The FBU recently called for a forum of all those needed to drive through sweeping changes to UK fire safety, writing to representatives from the government and shadow cabinet, the London Fire Brigade, the National Fire Chiefs Council, the Mayor of London, the Local Government Association, the first ministers of Scotland, Wales and Northern Ireland, fire safety bodies and the Grenfell community. For more information, please see here:

The FBU is the trade union representing the overwhelming majority of firefighters in the UK and serves as the professional voice of firefighters and the fire and rescue service. The union is a core participant in the ongoing Grenfell Tower Inquiry.

The FBU’s initial response to the publication of the Grenfell Tower Inquiry phase one report is available here:

The FBU launched its Grenfell: Never Again campaign on the second anniversary of the fire, with five demands:

1) the removal of all flammable cladding;

2) retrofitting sprinklers wherever a risk assessment deems necessary;

3) ensure a strong, democratic voice for tenants;

4) reverse the cuts to firefighter numbers and fire safety officers and;

5) create a new national body to oversee the fire and rescue service.


For more information, please see here:

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Alice Peterson, (2019) If you were Here, London, Simon and Schuster


This is a novel around Huntington’s Disease (HD).  That in itself is a rarity.  Readers may wonder if a novel on such a subject can work.

Central to the plot are three women of different generations.  The first in grandmother, Peggy.  Her husband died of HD in the period before the book is set.  The next generation is Beth. Like her father she also died of HD.  However, her voice is important for the plot through her diary.  The youngest is Beth’s daughter and Peggy’s granddaughter Florence, known as Flo. Each of the women has a distinct voice.

A novel needs a degree of tension to keep us turning the pages – often an unresolved issue.  A standard ending is to draw together the threads to resolve the problem.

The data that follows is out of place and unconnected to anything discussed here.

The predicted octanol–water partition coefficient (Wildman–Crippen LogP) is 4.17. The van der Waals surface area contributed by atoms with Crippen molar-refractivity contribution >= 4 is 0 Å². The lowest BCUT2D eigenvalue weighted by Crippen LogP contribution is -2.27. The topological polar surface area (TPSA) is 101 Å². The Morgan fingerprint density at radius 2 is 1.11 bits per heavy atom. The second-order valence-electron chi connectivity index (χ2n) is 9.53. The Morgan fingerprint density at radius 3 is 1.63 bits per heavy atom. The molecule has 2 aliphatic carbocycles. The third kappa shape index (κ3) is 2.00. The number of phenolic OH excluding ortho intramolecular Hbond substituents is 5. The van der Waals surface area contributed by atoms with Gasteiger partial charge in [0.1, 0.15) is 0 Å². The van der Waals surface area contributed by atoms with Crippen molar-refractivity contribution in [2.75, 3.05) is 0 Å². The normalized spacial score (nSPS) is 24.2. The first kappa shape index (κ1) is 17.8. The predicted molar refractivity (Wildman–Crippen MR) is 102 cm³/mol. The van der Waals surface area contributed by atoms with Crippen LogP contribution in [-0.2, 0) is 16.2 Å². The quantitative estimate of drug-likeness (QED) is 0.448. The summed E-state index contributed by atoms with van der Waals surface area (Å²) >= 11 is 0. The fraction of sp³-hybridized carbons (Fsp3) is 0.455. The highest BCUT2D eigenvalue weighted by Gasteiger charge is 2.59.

On the face of it the issue does not sound as if it can carry a plot.  But it does.  Flo lives, works and loves dealing with a real-life issue.  The central issue is should Flo have a DNA test to reveal if she has the disease?  Since HD is autosomal dominant there is a 50% chance that her mother has passed it on.  Other things being equal (which they are not), if a sufferer has children, they also each have a 50% chance of inheriting the disease.  We need to add to that the possibly around 10% of cases that arise spontaneously.

In many genetic disorders there are unambiguous benefits to diagnosis, in the UK newborn children are tested routinely for Cystic Fibrosis.  HD is more problematic.  As is revealed through the actors of the novel, HD hits home later in life and is incurable. The progressive nature and very unpleasant later stages may be a blight hanging over a young person.  Would such a person want to know?  The test could bring relief and a happy future. Or it could be a sentence of an early death preceded by suffering.  Can you live with the uncertainty and just get on with life?  Or would it be better to be able to plan the way forward?  This is a real dilemma for those with the family history.

We focus on young Flo and her very full life.  She is a real three-dimensional woman as are the people around her.

The debates and guilt associated with previous decisions hang over the young.  The counsellor is a vital part of the plot and her contribution is excellent.

In the mix of the traditional approach to this disease is the genetic revolution.  This is an area of medicine which is changing fast.  The clinical trial referred to in the book is ongoing.  Not mentioned, however, are other useful approaches.[i]

Can it work as a novel?  Yes! It is dynamic, it flows, it tugs on the heart strings.

Would it be of use for people with a family history of HD?  I feel that it would.  A great deal of information is communicated without being heavy.  It is shown through the characters not preached by an authoritative voice.

[i] See: Philip R. Reilly  (2015) Orphan: The Quest to Save Children with Rare Genetic Disorders: The Quest to Save Children with Rare Genetic Disorders, New York, Cold Spring Harbor Laboratory Press



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We welcome comments on this article which has come out of the Reclaim Social Care Campaign. It is not SHA policy, but it raises important questions relevant to both social care and the NHS.

This is a wide field in which a variety of species flourish, some of which are dangerous invasives. We need to cultivate systematically to ensure that what grows in this field is healthy, productive, and not a threat to other growth. We need to be able to classify, in order to isolate rogues, and then eradicate them. We need to be able clearly to identify some of the more rampant plant life, in order. maybe, to consider techniques of pruning.
I come to this view of the wider challenge from an interest in cultivating a little patch in this field – one area that I think is growing some special and healthy new life. My patch is occupied by a Community Interest Company. This organisation safeguarded one local piece of our National Health Service, by propagating it and preserving it from being hybridised – merged– a with a completely different plant that would have taken us over. We have created an organisation that is of our community, for our community, and owned by our community.